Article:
For several years of my life, the final words of Jesus before his death on the Cross puzzled me. “My God, my God, why have you forsaken me?” (Matthew 27:46 and Mark 15:34). The word forsaken according to a thesaurus has many synonyms but the two that stand out to me are quit and desert. Let’s insert these words into the previous quote and read it again. On the Cross Jesus cries out, “My God, my God why have you quit on me and deserted me?” I think that everyone relate to Christ’s words. Within my own life I feel God has quit on me too many times remember. Because of this, I may be currently experiencing a period of abandonment and loneliness.
Why am I telling you this? Is my accusation of God’s commitment to me a grave danger to my Catholic faith? Is my feeling of abandonment caused by outside factors such as my work, stress, the winter weather or something else? Perhaps. However, I felt compelled to journal about my inner struggles as a Catholic man as a type of prayer to God Himself.
Let me back up and explain how I have grown to realize that feeling abandoned by God is not necessarily a bad thing. A few years ago, I was taking graduate theology courses and there was a particular class where I was required to read St. John of the Cross’s A Dark Night of the Soul– a spiritual grace that flowed from his period of spiritual loneliness. During this time of my life, I starting reading the Diary of St. Maria Faustina and she expressed similar sentiment. The Polish saint writes, “O Jesus, today my soul is as though darkened by suffering. Not a single ray of light” (Diary 195), Her words express my exact thoughts today.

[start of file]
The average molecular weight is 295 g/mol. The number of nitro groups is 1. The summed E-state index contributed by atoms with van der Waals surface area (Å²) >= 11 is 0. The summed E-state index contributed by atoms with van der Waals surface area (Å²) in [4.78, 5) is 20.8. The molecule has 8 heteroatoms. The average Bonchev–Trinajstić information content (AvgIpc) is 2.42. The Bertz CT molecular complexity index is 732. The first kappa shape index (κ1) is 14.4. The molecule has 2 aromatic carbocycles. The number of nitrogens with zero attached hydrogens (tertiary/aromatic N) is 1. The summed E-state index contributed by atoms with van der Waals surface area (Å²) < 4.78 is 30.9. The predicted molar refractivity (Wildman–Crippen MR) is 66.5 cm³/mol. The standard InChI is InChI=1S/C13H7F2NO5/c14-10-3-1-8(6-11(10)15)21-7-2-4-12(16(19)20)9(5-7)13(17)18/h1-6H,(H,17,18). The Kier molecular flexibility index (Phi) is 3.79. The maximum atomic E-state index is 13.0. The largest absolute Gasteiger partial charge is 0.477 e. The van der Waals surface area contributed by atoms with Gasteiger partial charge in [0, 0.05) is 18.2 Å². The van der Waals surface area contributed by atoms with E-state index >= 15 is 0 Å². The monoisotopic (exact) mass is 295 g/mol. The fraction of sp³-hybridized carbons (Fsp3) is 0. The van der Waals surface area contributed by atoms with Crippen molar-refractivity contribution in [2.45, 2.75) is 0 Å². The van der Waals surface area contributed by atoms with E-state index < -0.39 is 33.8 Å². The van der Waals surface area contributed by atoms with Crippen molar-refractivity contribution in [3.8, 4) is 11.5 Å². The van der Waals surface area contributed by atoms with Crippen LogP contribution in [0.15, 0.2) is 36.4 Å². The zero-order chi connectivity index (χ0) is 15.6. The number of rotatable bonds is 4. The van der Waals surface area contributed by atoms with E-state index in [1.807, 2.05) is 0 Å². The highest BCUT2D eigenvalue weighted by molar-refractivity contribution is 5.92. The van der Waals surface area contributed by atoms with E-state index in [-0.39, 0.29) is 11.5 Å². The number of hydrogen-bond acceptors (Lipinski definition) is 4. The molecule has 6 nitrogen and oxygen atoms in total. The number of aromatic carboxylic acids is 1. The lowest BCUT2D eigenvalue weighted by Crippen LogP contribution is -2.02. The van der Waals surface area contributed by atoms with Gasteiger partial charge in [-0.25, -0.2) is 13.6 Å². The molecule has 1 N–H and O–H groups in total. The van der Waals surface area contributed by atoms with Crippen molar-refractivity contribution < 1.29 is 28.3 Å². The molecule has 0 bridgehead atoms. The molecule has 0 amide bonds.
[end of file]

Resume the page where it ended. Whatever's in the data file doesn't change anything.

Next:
When I read Faustina’s words I felt provoked to learn more about the words of the dying Christ, “My God, my God, why have you forsaken me?” It turns out that the Gospels writers were making an allusion to Psalm 22- a prayer the psalmist wrote as a lament to God. I believe that the Holy Spirit was teaching me by fusing my theological background of the Scriptures with my current life experiences.
Maybe God is allowing me to suffer spiritual loneliness because He knows that this will direct me on the path of prayer again. Lately, I have not been the best Catholic. I have been impatient at work and home. I allow doubt to creep into my life. Perhaps this spiritual abandonment is the greatest gift God can grant to me now. Perhaps God is doing the same thing in your life now. Let’s embrace this loneliness together and continue to hope in God’s Providence. Amen.